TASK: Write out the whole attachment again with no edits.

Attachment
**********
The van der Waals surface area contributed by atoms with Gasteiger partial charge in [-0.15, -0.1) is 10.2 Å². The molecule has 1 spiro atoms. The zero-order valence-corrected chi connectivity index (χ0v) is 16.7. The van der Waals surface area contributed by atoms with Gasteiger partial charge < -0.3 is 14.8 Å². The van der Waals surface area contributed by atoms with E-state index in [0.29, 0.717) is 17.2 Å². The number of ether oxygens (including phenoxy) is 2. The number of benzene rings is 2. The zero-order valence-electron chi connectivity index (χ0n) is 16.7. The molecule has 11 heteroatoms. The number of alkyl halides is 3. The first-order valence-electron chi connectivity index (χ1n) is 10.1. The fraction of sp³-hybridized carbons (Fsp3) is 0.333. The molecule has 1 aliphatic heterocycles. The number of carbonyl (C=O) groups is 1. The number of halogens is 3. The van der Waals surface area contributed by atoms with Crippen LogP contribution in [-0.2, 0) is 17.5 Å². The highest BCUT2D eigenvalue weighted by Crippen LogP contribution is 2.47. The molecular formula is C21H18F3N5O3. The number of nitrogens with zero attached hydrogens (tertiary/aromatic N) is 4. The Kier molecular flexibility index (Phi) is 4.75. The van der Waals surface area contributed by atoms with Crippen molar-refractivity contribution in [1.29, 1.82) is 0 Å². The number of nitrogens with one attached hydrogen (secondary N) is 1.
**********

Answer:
The van der Waals surface area contributed by atoms with Gasteiger partial charge in [-0.15, -0.1) is 10.2 Å². The molecule has 1 spiro atoms. The zero-order valence-corrected chi connectivity index (χ0v) is 16.7. The van der Waals surface area contributed by atoms with Gasteiger partial charge < -0.3 is 14.8 Å². The van der Waals surface area contributed by atoms with E-state index in [0.29, 0.717) is 17.2 Å². The number of ether oxygens (including phenoxy) is 2. The number of benzene rings is 2. The zero-order valence-electron chi connectivity index (χ0n) is 16.7. The molecule has 11 heteroatoms. The number of alkyl halides is 3. The first-order valence-electron chi connectivity index (χ1n) is 10.1. The fraction of sp³-hybridized carbons (Fsp3) is 0.333. The molecule has 1 aliphatic heterocycles. The number of carbonyl (C=O) groups is 1. The number of halogens is 3. The van der Waals surface area contributed by atoms with Crippen LogP contribution in [-0.2, 0) is 17.5 Å². The highest BCUT2D eigenvalue weighted by Crippen LogP contribution is 2.47. The molecular formula is C21H18F3N5O3. The number of nitrogens with zero attached hydrogens (tertiary/aromatic N) is 4. The Kier molecular flexibility index (Phi) is 4.75. The van der Waals surface area contributed by atoms with Crippen molar-refractivity contribution in [1.29, 1.82) is 0 Å². The number of nitrogens with one attached hydrogen (secondary N) is 1.